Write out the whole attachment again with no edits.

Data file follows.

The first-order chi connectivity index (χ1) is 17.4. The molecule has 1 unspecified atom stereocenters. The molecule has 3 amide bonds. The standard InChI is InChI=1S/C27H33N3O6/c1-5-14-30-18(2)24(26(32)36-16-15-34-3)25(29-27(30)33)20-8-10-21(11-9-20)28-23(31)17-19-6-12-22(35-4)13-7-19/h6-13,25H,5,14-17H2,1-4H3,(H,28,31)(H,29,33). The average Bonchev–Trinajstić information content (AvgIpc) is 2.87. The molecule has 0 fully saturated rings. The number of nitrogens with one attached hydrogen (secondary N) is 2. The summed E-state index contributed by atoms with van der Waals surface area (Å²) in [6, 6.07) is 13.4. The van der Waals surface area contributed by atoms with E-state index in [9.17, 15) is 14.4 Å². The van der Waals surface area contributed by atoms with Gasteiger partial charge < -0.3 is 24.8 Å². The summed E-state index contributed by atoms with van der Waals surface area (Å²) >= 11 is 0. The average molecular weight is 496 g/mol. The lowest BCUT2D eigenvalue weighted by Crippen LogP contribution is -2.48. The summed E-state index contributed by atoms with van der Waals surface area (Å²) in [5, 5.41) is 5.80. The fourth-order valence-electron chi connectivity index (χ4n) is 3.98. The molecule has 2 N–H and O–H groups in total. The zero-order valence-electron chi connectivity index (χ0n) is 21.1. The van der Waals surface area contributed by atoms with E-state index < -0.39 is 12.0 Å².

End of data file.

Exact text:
The first-order chi connectivity index (χ1) is 17.4. The molecule has 1 unspecified atom stereocenters. The molecule has 3 amide bonds. The standard InChI is InChI=1S/C27H33N3O6/c1-5-14-30-18(2)24(26(32)36-16-15-34-3)25(29-27(30)33)20-8-10-21(11-9-20)28-23(31)17-19-6-12-22(35-4)13-7-19/h6-13,25H,5,14-17H2,1-4H3,(H,28,31)(H,29,33). The average Bonchev–Trinajstić information content (AvgIpc) is 2.87. The molecule has 0 fully saturated rings. The number of nitrogens with one attached hydrogen (secondary N) is 2. The summed E-state index contributed by atoms with van der Waals surface area (Å²) in [6, 6.07) is 13.4. The van der Waals surface area contributed by atoms with E-state index in [9.17, 15) is 14.4 Å². The van der Waals surface area contributed by atoms with Gasteiger partial charge < -0.3 is 24.8 Å². The summed E-state index contributed by atoms with van der Waals surface area (Å²) >= 11 is 0. The average molecular weight is 496 g/mol. The lowest BCUT2D eigenvalue weighted by Crippen LogP contribution is -2.48. The summed E-state index contributed by atoms with van der Waals surface area (Å²) in [5, 5.41) is 5.80. The fourth-order valence-electron chi connectivity index (χ4n) is 3.98. The molecule has 2 N–H and O–H groups in total. The zero-order valence-electron chi connectivity index (χ0n) is 21.1. The van der Waals surface area contributed by atoms with E-state index < -0.39 is 12.0 Å².